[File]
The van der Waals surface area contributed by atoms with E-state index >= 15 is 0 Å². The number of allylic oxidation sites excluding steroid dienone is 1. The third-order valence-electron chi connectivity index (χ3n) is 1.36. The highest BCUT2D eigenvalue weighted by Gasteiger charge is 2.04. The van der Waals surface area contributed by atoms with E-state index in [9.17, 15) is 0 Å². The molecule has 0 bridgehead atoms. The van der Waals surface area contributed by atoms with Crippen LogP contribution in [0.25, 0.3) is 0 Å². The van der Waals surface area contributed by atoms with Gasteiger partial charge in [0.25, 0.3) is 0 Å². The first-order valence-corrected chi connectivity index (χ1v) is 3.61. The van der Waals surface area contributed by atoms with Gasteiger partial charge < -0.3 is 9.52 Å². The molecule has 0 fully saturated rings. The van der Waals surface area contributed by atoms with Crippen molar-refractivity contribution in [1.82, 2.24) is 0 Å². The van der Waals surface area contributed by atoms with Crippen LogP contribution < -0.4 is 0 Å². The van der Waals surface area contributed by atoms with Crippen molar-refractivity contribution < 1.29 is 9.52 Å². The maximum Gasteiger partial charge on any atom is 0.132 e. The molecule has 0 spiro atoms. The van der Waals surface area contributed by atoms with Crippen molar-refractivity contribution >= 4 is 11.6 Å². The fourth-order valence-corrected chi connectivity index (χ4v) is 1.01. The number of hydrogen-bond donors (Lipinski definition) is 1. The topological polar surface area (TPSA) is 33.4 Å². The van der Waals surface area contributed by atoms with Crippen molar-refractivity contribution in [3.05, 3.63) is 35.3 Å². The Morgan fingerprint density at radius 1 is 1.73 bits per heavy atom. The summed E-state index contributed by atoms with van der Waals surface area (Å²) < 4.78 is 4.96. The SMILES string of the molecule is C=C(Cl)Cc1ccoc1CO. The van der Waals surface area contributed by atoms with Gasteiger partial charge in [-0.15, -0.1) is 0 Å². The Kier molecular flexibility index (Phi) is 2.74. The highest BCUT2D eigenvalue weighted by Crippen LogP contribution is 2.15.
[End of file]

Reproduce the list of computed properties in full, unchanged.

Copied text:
The van der Waals surface area contributed by atoms with E-state index >= 15 is 0 Å². The number of allylic oxidation sites excluding steroid dienone is 1. The third-order valence-electron chi connectivity index (χ3n) is 1.36. The highest BCUT2D eigenvalue weighted by Gasteiger charge is 2.04. The van der Waals surface area contributed by atoms with E-state index in [9.17, 15) is 0 Å². The molecule has 0 bridgehead atoms. The van der Waals surface area contributed by atoms with Crippen LogP contribution in [0.25, 0.3) is 0 Å². The van der Waals surface area contributed by atoms with Gasteiger partial charge in [0.25, 0.3) is 0 Å². The first-order valence-corrected chi connectivity index (χ1v) is 3.61. The van der Waals surface area contributed by atoms with Gasteiger partial charge < -0.3 is 9.52 Å². The molecule has 0 fully saturated rings. The van der Waals surface area contributed by atoms with Crippen molar-refractivity contribution in [1.82, 2.24) is 0 Å². The van der Waals surface area contributed by atoms with Crippen LogP contribution < -0.4 is 0 Å². The van der Waals surface area contributed by atoms with Crippen molar-refractivity contribution < 1.29 is 9.52 Å². The maximum Gasteiger partial charge on any atom is 0.132 e. The molecule has 0 spiro atoms. The van der Waals surface area contributed by atoms with Crippen molar-refractivity contribution >= 4 is 11.6 Å². The fourth-order valence-corrected chi connectivity index (χ4v) is 1.01. The number of hydrogen-bond donors (Lipinski definition) is 1. The topological polar surface area (TPSA) is 33.4 Å². The van der Waals surface area contributed by atoms with Crippen molar-refractivity contribution in [3.05, 3.63) is 35.3 Å². The Morgan fingerprint density at radius 1 is 1.73 bits per heavy atom. The summed E-state index contributed by atoms with van der Waals surface area (Å²) < 4.78 is 4.96. The SMILES string of the molecule is C=C(Cl)Cc1ccoc1CO. The van der Waals surface area contributed by atoms with Gasteiger partial charge in [-0.15, -0.1) is 0 Å². The Kier molecular flexibility index (Phi) is 2.74. The highest BCUT2D eigenvalue weighted by Crippen LogP contribution is 2.15.